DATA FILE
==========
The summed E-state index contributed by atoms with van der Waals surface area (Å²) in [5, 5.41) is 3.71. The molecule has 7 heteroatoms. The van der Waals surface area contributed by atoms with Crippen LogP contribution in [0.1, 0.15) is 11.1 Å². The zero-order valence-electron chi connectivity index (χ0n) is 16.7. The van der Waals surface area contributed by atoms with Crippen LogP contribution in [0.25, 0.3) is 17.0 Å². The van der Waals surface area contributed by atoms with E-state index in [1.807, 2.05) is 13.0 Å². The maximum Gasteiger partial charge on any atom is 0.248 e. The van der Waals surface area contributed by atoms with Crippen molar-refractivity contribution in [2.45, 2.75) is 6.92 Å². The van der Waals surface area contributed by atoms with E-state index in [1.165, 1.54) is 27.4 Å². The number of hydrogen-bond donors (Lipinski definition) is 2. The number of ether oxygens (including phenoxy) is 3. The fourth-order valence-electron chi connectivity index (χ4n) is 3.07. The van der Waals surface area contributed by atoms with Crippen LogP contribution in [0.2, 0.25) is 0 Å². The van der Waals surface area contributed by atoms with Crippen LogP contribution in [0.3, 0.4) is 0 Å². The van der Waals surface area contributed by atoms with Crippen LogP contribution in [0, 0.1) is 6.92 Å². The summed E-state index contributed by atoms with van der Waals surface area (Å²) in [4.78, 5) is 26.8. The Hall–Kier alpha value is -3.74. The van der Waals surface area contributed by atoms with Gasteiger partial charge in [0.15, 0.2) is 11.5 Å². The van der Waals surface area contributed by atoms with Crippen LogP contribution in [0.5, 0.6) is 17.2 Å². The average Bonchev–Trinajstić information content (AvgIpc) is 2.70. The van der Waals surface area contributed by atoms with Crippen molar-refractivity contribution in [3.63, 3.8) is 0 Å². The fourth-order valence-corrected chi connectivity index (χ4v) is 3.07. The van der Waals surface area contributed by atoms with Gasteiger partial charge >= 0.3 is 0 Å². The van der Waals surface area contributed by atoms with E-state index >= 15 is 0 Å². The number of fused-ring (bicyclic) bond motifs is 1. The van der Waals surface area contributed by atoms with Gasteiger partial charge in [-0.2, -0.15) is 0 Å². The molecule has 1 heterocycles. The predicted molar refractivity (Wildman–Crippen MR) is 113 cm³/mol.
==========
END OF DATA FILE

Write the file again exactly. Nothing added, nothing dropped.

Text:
The summed E-state index contributed by atoms with van der Waals surface area (Å²) in [5, 5.41) is 3.71. The molecule has 7 heteroatoms. The van der Waals surface area contributed by atoms with Crippen LogP contribution in [0.1, 0.15) is 11.1 Å². The zero-order valence-electron chi connectivity index (χ0n) is 16.7. The van der Waals surface area contributed by atoms with Crippen LogP contribution in [0.25, 0.3) is 17.0 Å². The van der Waals surface area contributed by atoms with E-state index in [1.807, 2.05) is 13.0 Å². The maximum Gasteiger partial charge on any atom is 0.248 e. The van der Waals surface area contributed by atoms with Crippen molar-refractivity contribution in [2.45, 2.75) is 6.92 Å². The van der Waals surface area contributed by atoms with E-state index in [1.165, 1.54) is 27.4 Å². The number of hydrogen-bond donors (Lipinski definition) is 2. The number of ether oxygens (including phenoxy) is 3. The fourth-order valence-electron chi connectivity index (χ4n) is 3.07. The van der Waals surface area contributed by atoms with Crippen LogP contribution in [0.2, 0.25) is 0 Å². The van der Waals surface area contributed by atoms with Crippen LogP contribution in [0.3, 0.4) is 0 Å². The van der Waals surface area contributed by atoms with Crippen LogP contribution in [0, 0.1) is 6.92 Å². The summed E-state index contributed by atoms with van der Waals surface area (Å²) in [4.78, 5) is 26.8. The Hall–Kier alpha value is -3.74. The van der Waals surface area contributed by atoms with Gasteiger partial charge in [0.15, 0.2) is 11.5 Å². The van der Waals surface area contributed by atoms with Crippen LogP contribution in [0.5, 0.6) is 17.2 Å². The average Bonchev–Trinajstić information content (AvgIpc) is 2.70. The van der Waals surface area contributed by atoms with Crippen molar-refractivity contribution in [3.63, 3.8) is 0 Å². The fourth-order valence-corrected chi connectivity index (χ4v) is 3.07. The van der Waals surface area contributed by atoms with Gasteiger partial charge >= 0.3 is 0 Å². The van der Waals surface area contributed by atoms with E-state index >= 15 is 0 Å². The number of fused-ring (bicyclic) bond motifs is 1. The van der Waals surface area contributed by atoms with Gasteiger partial charge in [-0.2, -0.15) is 0 Å². The molecule has 1 heterocycles. The predicted molar refractivity (Wildman–Crippen MR) is 113 cm³/mol.